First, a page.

After an invocation and a long, light-hearted introduction, the minister gave me the nod. I took a deep breath and held on tight to the last pew in the chapel, feet spread apart, leaning against the wall, head down. I was afraid but anchored. I raised my head and began… “Amazing Grace, how sweet the sound that saved a wretch like me…” breath, pause, open eyes “…I once was lost but now am found, was blind but now I see…” deep breath, standing away from the wall, still leaning on the pew  “…’Twas grace that taught my heart to fear and grace my fear relieved…” digging in a bit, getting some legs “…how precious did that grace appear the hour I first believed…”  I hold no beliefs but imagine anything is possible “…Through many dangers, toils and snares I have already come, ‘tis grace that brought me safe thus far and grace will lead me home…” standing upright, not leaning, not gripping the pew, hands drawn up to my chest  “ …Amazing Grace…. how sweet…. the sound…” taking my time, out of time, descending, rolling over and over and over “…that saved a wretch…… like me…………. I once was lost, but now…. am found…….. was blind…………. but now…….. I see………”

Max’s daughter had asked that his casket remain open for the entire service so he lay before us while we honored his life on that cold afternoon. I kept thinking he looked like he was napping on the sofa while the football game raged on. He loved football and baseball and basketball—basically any televised sport. Max was somewhere around five feet tall (like my own father) Napoleonic, ornery, clever, blunt, well-read, finicky, honest, assertive, moral and generous. He was veteran of WWII, smoked four to five packs of cigarettes a day, loved to eat raw hamburger with lots of salt and pepper, ice cream, butter and harbored an well documented obsession with painting and repainting his house. He lived to 84 years of age. He finally quit drinking in his later years, of which he was very proud. These are a few things I know about this man and the life he lived, in addition to having my own tether to him through his son and having spent some time with him over the years.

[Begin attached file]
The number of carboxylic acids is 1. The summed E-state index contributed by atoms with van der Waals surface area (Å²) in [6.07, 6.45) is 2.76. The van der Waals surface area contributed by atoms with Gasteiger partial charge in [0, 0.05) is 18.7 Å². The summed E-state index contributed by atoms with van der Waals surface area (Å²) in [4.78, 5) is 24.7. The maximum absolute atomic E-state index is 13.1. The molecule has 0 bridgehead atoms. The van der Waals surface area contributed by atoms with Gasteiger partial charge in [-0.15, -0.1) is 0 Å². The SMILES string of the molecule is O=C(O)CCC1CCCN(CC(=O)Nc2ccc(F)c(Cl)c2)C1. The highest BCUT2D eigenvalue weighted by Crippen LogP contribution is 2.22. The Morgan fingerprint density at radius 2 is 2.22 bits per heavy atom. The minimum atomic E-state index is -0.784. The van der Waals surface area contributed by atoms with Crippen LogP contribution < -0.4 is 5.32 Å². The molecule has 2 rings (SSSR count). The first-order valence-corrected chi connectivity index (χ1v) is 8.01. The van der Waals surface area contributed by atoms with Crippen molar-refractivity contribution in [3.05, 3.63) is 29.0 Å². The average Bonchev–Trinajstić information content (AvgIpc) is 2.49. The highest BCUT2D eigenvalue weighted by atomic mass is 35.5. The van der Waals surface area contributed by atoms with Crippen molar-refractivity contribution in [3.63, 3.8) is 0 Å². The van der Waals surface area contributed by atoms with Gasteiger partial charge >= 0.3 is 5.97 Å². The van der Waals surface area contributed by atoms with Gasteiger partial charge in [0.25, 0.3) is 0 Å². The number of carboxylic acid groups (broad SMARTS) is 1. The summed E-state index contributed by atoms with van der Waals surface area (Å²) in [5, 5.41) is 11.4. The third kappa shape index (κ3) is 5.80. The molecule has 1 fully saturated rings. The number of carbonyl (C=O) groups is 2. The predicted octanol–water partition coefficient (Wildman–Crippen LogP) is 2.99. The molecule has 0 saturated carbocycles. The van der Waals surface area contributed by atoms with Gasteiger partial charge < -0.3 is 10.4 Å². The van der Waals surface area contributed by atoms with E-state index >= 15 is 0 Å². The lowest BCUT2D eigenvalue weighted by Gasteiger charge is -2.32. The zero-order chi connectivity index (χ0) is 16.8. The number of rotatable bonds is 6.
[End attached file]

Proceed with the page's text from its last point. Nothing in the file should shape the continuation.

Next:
Max had experienced his share of hard knocks and delivered some blows during his life as well. It happens. It was fascinating to listen to the eulogies delivered from his family, friends and co-workers and I think we all learned things about him that day we didn’t know gazing out of each other’s windows. During the course of my friendship with Guy, we’ve exchanged a lot of war stories about our respective childhoods. We suffered the blindness inherent in loving parents, as most of us do. Love is not simple. Being humbled is never pretty. But over the last five years or so, I was also privileged to witness Guy make a renewed connection with his father—an increasingly present embrace they shared all the way to their last moment together on the planet. Guy is Max Reed’s son and even with what went wrong along the way, there was plenty that went right, as evidenced in the men they both became. Grace comes to those who surrender.

We processed to Fort Snelling where Guy’s father was laid to rest in full military regalia—color guard, six gun salute, casket draped in an American flag, taps echoing across the cemetery. There were uniform grave markers as far as I could see in every direction, perfectly spaced, dwarfing our party of mourners. The dead outnumber the living. It was chilly as we crowded closely together under a raucous, grey sky and the green tent covering Max Reed’s final resting place fought hard against the winds of November.